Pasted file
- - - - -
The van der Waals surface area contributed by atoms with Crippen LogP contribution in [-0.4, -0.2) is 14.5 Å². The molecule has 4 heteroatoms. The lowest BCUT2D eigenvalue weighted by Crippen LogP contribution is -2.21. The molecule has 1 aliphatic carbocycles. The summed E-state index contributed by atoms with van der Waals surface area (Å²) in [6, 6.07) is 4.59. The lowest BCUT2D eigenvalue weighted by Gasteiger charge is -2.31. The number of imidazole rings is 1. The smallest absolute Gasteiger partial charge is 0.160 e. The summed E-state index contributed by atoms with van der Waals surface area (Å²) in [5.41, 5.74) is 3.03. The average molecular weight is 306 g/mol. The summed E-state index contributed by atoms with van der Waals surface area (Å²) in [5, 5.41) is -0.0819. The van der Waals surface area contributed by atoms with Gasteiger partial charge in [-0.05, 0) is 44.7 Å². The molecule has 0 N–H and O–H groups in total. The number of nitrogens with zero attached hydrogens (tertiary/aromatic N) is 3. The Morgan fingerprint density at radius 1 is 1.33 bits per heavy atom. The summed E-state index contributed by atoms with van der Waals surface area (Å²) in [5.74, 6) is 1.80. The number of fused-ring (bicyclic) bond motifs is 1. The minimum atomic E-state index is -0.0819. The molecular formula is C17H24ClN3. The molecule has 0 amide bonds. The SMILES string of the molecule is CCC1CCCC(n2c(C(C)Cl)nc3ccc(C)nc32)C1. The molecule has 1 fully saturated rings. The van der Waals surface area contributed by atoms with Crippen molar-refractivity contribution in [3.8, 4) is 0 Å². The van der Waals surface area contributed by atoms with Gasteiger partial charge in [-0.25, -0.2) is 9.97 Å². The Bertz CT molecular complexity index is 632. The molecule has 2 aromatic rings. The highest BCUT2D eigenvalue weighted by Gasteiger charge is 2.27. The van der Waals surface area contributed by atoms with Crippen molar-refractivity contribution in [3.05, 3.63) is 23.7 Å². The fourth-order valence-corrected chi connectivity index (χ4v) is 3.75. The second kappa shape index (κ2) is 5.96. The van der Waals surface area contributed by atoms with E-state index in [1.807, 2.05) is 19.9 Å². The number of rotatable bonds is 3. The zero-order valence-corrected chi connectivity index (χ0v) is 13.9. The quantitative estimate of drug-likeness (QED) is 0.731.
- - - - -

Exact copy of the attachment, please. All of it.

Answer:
The van der Waals surface area contributed by atoms with Crippen LogP contribution in [-0.4, -0.2) is 14.5 Å². The molecule has 4 heteroatoms. The lowest BCUT2D eigenvalue weighted by Crippen LogP contribution is -2.21. The molecule has 1 aliphatic carbocycles. The summed E-state index contributed by atoms with van der Waals surface area (Å²) in [6, 6.07) is 4.59. The lowest BCUT2D eigenvalue weighted by Gasteiger charge is -2.31. The number of imidazole rings is 1. The smallest absolute Gasteiger partial charge is 0.160 e. The summed E-state index contributed by atoms with van der Waals surface area (Å²) in [5.41, 5.74) is 3.03. The average molecular weight is 306 g/mol. The summed E-state index contributed by atoms with van der Waals surface area (Å²) in [5, 5.41) is -0.0819. The van der Waals surface area contributed by atoms with Gasteiger partial charge in [-0.05, 0) is 44.7 Å². The molecule has 0 N–H and O–H groups in total. The number of nitrogens with zero attached hydrogens (tertiary/aromatic N) is 3. The Morgan fingerprint density at radius 1 is 1.33 bits per heavy atom. The summed E-state index contributed by atoms with van der Waals surface area (Å²) in [5.74, 6) is 1.80. The number of fused-ring (bicyclic) bond motifs is 1. The minimum atomic E-state index is -0.0819. The molecular formula is C17H24ClN3. The molecule has 0 amide bonds. The SMILES string of the molecule is CCC1CCCC(n2c(C(C)Cl)nc3ccc(C)nc32)C1. The molecule has 1 fully saturated rings. The van der Waals surface area contributed by atoms with Crippen molar-refractivity contribution in [3.8, 4) is 0 Å². The van der Waals surface area contributed by atoms with Gasteiger partial charge in [-0.25, -0.2) is 9.97 Å². The Bertz CT molecular complexity index is 632. The molecule has 2 aromatic rings. The highest BCUT2D eigenvalue weighted by Gasteiger charge is 2.27. The van der Waals surface area contributed by atoms with Crippen molar-refractivity contribution in [3.05, 3.63) is 23.7 Å². The fourth-order valence-corrected chi connectivity index (χ4v) is 3.75. The second kappa shape index (κ2) is 5.96. The van der Waals surface area contributed by atoms with E-state index in [1.807, 2.05) is 19.9 Å². The number of rotatable bonds is 3. The zero-order valence-corrected chi connectivity index (χ0v) is 13.9. The quantitative estimate of drug-likeness (QED) is 0.731.